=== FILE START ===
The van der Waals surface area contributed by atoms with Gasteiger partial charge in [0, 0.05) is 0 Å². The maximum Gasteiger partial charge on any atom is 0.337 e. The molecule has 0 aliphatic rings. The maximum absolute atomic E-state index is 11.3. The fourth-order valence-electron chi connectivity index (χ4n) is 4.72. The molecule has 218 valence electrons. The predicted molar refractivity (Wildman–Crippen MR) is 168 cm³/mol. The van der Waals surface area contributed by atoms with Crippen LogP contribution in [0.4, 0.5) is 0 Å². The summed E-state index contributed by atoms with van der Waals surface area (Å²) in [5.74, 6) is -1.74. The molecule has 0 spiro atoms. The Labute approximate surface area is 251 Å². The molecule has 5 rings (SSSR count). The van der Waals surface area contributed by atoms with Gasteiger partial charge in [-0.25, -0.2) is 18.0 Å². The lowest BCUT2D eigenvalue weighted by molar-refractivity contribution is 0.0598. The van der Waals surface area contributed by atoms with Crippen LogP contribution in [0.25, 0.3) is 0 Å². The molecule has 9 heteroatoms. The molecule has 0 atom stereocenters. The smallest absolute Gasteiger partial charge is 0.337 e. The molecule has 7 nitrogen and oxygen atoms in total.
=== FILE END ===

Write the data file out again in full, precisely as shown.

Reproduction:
The van der Waals surface area contributed by atoms with Gasteiger partial charge in [0, 0.05) is 0 Å². The maximum Gasteiger partial charge on any atom is 0.337 e. The molecule has 0 aliphatic rings. The maximum absolute atomic E-state index is 11.3. The fourth-order valence-electron chi connectivity index (χ4n) is 4.72. The molecule has 218 valence electrons. The predicted molar refractivity (Wildman–Crippen MR) is 168 cm³/mol. The van der Waals surface area contributed by atoms with Crippen LogP contribution in [0.4, 0.5) is 0 Å². The summed E-state index contributed by atoms with van der Waals surface area (Å²) in [5.74, 6) is -1.74. The molecule has 0 spiro atoms. The Labute approximate surface area is 251 Å². The molecule has 5 rings (SSSR count). The van der Waals surface area contributed by atoms with Gasteiger partial charge in [-0.25, -0.2) is 18.0 Å². The lowest BCUT2D eigenvalue weighted by molar-refractivity contribution is 0.0598. The van der Waals surface area contributed by atoms with Crippen LogP contribution in [0.25, 0.3) is 0 Å². The molecule has 9 heteroatoms. The molecule has 0 atom stereocenters. The smallest absolute Gasteiger partial charge is 0.337 e. The molecule has 7 nitrogen and oxygen atoms in total.